The booklet also depicted the campaign that had supposedly carried Sinclair into the statehouse. It proved to be a marvelous bit of forecasting. Apart from the final vote, events happened just about as he said they would. Publication of the booklet in October 1933 set off a flurry of interest. People from around the state ordered copies, distributed them to friends, and then set up EPIC clubs to discuss the plan and organize the campaign. By December there were dozens of such clubs and Sinclair had launched a weekly newspaper, The EPIC News. By May when the number of clubs had grown into the hundreds, the old line Democratic party began to understand the implications. Though desperate to fend off "the socialist carpetbagger" the party's bitterly antagonistic factions could not unite around an alternative candidate for the upcoming primary election. One of the contenders, Sheridan Downey, saw the handwriting on the wall and signed on as Sinclair's running mate for Lieutenant Governor. That left George Creel, who had been head of President Wilson's Committee on Public Information during World War I and more recently had served as west coast chief for Roosevelt's National Recovery Administration, as the most credible opponent.
Sinclair had chosen his target well. California's primary election system permitted anyone to run for a party's nomination and the Democrats were particularly vulnerable to such a move. The junior party in the state since the 1890s, Democratic fortunes had reached an all time low in the 1920s when registration favored Republicans three to one. As late as 1931 not a single Democrat held statewide office, while Republicans claimed twelve out of the state's thirteen Congressional and Senate seats and an incredible 111 out of 120 seats in the legislature. The Republican monopoly had started to disintegrate in 1932 when Roosevelt carried the state, sweeping into office with him a sizeable contingent of Democratic congressmen and legislators. But California's Democratic party still faced major problems. The leadership could not put aside the feuds between wet and dry, Catholic and Protestant factions that had complicated the 1920s. Equally important, they had done little to shape a liberal agenda. Always responsive to the ideological leadership of William Randolph Hearst, whose five in-state newspapers had been the voice of California Democracy for more than thirty years, the party leadership remained cautious and conservative at a time when Democrats in Washington and elsewhere were shaping a politics of active liberalism.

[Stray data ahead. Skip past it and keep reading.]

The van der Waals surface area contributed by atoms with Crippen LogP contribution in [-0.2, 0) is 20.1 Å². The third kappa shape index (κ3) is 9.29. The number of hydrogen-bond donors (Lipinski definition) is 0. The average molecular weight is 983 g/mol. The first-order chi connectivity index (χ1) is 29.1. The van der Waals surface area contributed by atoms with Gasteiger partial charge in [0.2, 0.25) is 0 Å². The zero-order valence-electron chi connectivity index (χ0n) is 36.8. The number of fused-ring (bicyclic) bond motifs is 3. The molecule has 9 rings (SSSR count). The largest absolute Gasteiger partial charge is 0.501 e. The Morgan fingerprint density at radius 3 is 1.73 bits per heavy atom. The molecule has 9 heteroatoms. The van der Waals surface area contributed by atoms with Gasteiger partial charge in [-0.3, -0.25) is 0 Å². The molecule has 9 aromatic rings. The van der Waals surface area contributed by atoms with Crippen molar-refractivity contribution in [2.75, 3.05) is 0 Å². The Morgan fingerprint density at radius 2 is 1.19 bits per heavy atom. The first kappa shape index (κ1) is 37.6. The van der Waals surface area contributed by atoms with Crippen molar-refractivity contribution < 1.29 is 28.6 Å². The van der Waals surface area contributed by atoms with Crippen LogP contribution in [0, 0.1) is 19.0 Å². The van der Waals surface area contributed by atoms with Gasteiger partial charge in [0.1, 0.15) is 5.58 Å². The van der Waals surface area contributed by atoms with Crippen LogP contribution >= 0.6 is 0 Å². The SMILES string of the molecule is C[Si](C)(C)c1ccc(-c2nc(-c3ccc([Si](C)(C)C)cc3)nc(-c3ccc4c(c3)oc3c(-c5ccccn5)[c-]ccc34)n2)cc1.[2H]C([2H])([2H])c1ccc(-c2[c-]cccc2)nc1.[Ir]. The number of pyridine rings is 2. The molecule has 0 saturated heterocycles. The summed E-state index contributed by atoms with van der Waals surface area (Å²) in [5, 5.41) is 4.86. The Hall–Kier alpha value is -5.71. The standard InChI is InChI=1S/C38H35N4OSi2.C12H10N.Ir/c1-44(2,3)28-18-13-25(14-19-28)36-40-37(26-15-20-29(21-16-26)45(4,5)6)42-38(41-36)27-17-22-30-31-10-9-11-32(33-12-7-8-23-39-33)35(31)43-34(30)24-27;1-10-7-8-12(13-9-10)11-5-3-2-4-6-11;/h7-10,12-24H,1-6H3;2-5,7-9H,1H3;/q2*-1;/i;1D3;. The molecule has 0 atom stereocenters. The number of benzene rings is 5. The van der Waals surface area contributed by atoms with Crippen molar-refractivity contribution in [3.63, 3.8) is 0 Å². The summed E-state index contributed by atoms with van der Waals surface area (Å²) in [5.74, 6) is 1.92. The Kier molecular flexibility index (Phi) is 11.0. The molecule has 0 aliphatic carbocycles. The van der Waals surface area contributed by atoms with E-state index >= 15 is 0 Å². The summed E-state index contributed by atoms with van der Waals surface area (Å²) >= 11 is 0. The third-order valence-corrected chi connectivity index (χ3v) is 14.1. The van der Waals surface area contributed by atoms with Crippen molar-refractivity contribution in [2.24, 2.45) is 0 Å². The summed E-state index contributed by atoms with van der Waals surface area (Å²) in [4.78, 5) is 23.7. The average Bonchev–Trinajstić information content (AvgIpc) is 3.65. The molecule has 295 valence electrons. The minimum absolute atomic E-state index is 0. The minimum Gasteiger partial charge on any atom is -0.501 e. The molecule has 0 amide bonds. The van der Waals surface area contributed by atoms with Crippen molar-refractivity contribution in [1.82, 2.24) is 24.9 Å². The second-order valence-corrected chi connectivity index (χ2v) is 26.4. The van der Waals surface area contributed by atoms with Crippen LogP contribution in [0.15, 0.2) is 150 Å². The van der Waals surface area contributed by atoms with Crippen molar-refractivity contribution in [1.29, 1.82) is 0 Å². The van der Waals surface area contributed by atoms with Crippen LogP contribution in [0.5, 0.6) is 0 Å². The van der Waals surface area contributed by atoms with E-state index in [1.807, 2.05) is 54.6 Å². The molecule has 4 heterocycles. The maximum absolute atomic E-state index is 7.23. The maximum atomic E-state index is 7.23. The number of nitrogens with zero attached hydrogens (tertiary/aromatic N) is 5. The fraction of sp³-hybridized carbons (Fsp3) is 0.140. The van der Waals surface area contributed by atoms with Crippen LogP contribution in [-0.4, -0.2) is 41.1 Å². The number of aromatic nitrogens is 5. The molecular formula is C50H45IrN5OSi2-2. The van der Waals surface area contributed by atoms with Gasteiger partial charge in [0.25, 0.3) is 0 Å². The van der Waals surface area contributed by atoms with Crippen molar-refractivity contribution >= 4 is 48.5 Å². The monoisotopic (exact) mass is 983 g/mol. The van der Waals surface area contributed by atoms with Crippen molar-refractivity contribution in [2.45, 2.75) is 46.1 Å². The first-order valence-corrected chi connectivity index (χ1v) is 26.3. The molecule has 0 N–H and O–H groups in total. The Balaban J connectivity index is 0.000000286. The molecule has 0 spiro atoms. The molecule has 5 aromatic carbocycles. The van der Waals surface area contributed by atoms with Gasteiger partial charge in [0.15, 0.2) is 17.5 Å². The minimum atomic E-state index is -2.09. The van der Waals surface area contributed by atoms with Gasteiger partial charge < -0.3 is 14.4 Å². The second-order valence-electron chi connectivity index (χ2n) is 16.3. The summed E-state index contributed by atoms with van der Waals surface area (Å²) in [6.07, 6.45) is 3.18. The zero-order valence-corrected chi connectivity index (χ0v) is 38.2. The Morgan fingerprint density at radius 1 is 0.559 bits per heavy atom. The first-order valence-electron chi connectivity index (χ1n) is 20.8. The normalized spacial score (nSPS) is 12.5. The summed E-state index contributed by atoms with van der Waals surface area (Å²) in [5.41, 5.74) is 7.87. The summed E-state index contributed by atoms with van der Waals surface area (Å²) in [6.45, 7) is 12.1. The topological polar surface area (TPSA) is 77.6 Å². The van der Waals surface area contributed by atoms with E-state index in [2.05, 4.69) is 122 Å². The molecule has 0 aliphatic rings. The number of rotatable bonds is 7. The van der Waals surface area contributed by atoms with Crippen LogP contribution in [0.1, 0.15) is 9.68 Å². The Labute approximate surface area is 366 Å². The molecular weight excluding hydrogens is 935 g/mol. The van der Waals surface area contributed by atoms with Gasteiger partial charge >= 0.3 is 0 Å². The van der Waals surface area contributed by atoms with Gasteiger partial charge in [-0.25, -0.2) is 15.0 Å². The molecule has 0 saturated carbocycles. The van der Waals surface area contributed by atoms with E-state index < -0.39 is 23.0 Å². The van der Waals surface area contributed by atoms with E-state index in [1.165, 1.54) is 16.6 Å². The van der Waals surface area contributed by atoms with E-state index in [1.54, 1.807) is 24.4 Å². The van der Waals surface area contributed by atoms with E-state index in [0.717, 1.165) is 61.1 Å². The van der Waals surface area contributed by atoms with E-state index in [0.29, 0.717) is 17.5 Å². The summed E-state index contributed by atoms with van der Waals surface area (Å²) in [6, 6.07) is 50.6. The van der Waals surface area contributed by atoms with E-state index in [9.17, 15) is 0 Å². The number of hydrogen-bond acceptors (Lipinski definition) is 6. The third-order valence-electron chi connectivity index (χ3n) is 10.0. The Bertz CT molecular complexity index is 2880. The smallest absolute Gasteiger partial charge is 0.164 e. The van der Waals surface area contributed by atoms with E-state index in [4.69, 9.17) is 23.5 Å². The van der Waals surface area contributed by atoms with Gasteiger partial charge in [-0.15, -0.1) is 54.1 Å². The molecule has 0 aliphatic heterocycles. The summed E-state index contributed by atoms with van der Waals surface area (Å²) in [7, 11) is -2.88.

Now it was too late. By June EPIC had nominated a slate of candidates for the legislature and had built up a political organization the likes of which California had never seen, before or since. Operating out of a huge headquarters in downtown Los Angeles, scores of volunteers coordinated the network of over fifty district organizations and nearly 800 EPIC clubs. In addition to the weekly newspaper which in localized editions was distributed by the hundreds of thousands, the campaign operated speakers bureaus, research units, women's clubs, youth clubs, and drama groups. It put on radio broadcasts, plays, rodeos, was making a film, and drew big crowds to a lavishly staged EPIC pageant that depicted the lessons of production for use. All this in addition to a heavy schedule of campaign speeches and rallies.
Even so the August 28 primary election results came as a surprise, not because Sinclair won but because of the scale of support. He had captured the Democratic nomination with more than 436,000 votes, which was more than any primary election candidate in California history, more than all of his Democratic opponents combined, and more than the Republican he would face in November, incumbent Governor Frank Merriam. Standing with him in the general election would be Sheridan Downey and forty-nine EPIC endorsed candidates for the state legislature.
Who were these voters that had turned the Democratic party over to the former Socialist? A scornful George Creel blamed Los Angeles and in a widely quoted article for the Saturday Evening Post claimed that EPIC had appealed to the same sort of disoriented Southern Californians who had previously flocked to Aimee Semple McPherson's temple and other dreamland "religious, political, and economic cults." Historians have generally concurred, echoing Carey McWilliams assessment that EPIC belonged to the desperate unemployed and the disaffected lower middle class of depression-battered Los Angeles. But a close inspection of voting patterns shows something different. Southern California provided most of the votes, but EPIC belonged solidly, almost exclusively, to working class voters.
The race had been close in many parts of California, and George Creel had actually won in the city of San Francisco, but in Los Angeles and the other counties of southern California Sinclair had buried the opposition, collecting two-thirds of all Democratic votes in Los Angeles county. Many of his voters were new Democrats (the party had added 350,000 registrants in the seven months prior to the election) and overwhelmingly they were working class. It was in the blue-collar neighborhoods of central and east Los Angeles, and even more in the industrial suburbs that stretched south to Long Beach that EPIC found its key support. In South Gate, Lynwood, and Hawthorne Sinclair won by margins of eighty percent and more amidst record-breaking turnouts. George Creel meanwhile owed what modest support he received in southern California to hillside and westside middle class neighborhoods where Sinclair's message had been badly received and where in the election to come Republicans would pile up a huge anti-EPIC vote.